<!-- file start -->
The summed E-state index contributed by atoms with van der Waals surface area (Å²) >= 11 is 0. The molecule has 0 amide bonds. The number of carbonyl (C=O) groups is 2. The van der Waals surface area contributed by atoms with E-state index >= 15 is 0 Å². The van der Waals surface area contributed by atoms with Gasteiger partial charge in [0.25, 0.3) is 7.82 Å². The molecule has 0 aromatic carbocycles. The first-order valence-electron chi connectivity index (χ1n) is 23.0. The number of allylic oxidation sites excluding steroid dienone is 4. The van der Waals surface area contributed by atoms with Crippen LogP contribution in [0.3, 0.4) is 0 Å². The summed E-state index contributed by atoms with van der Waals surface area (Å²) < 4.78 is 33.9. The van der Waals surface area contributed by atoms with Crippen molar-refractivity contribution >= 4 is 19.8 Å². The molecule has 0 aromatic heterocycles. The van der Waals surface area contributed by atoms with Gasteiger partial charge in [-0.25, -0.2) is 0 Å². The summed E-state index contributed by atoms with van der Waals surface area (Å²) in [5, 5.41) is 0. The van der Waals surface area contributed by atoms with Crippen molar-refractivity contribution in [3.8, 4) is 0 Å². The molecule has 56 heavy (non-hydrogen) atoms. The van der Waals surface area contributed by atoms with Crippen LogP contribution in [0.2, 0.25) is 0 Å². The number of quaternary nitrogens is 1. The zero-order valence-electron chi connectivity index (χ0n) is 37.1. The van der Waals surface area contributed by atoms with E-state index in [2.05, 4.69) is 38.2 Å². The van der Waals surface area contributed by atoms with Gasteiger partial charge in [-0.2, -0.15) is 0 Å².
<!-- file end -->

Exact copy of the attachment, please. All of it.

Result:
The summed E-state index contributed by atoms with van der Waals surface area (Å²) >= 11 is 0. The molecule has 0 amide bonds. The number of carbonyl (C=O) groups is 2. The van der Waals surface area contributed by atoms with E-state index >= 15 is 0 Å². The van der Waals surface area contributed by atoms with Gasteiger partial charge in [0.25, 0.3) is 7.82 Å². The molecule has 0 aromatic carbocycles. The first-order valence-electron chi connectivity index (χ1n) is 23.0. The number of allylic oxidation sites excluding steroid dienone is 4. The van der Waals surface area contributed by atoms with Crippen LogP contribution in [0.3, 0.4) is 0 Å². The summed E-state index contributed by atoms with van der Waals surface area (Å²) < 4.78 is 33.9. The van der Waals surface area contributed by atoms with Crippen molar-refractivity contribution >= 4 is 19.8 Å². The molecule has 0 aromatic heterocycles. The van der Waals surface area contributed by atoms with Gasteiger partial charge in [-0.25, -0.2) is 0 Å². The summed E-state index contributed by atoms with van der Waals surface area (Å²) in [5, 5.41) is 0. The van der Waals surface area contributed by atoms with Crippen molar-refractivity contribution in [3.8, 4) is 0 Å². The molecule has 56 heavy (non-hydrogen) atoms. The van der Waals surface area contributed by atoms with Crippen LogP contribution in [0.2, 0.25) is 0 Å². The number of quaternary nitrogens is 1. The zero-order valence-electron chi connectivity index (χ0n) is 37.1. The van der Waals surface area contributed by atoms with E-state index in [2.05, 4.69) is 38.2 Å². The van der Waals surface area contributed by atoms with Gasteiger partial charge in [-0.2, -0.15) is 0 Å².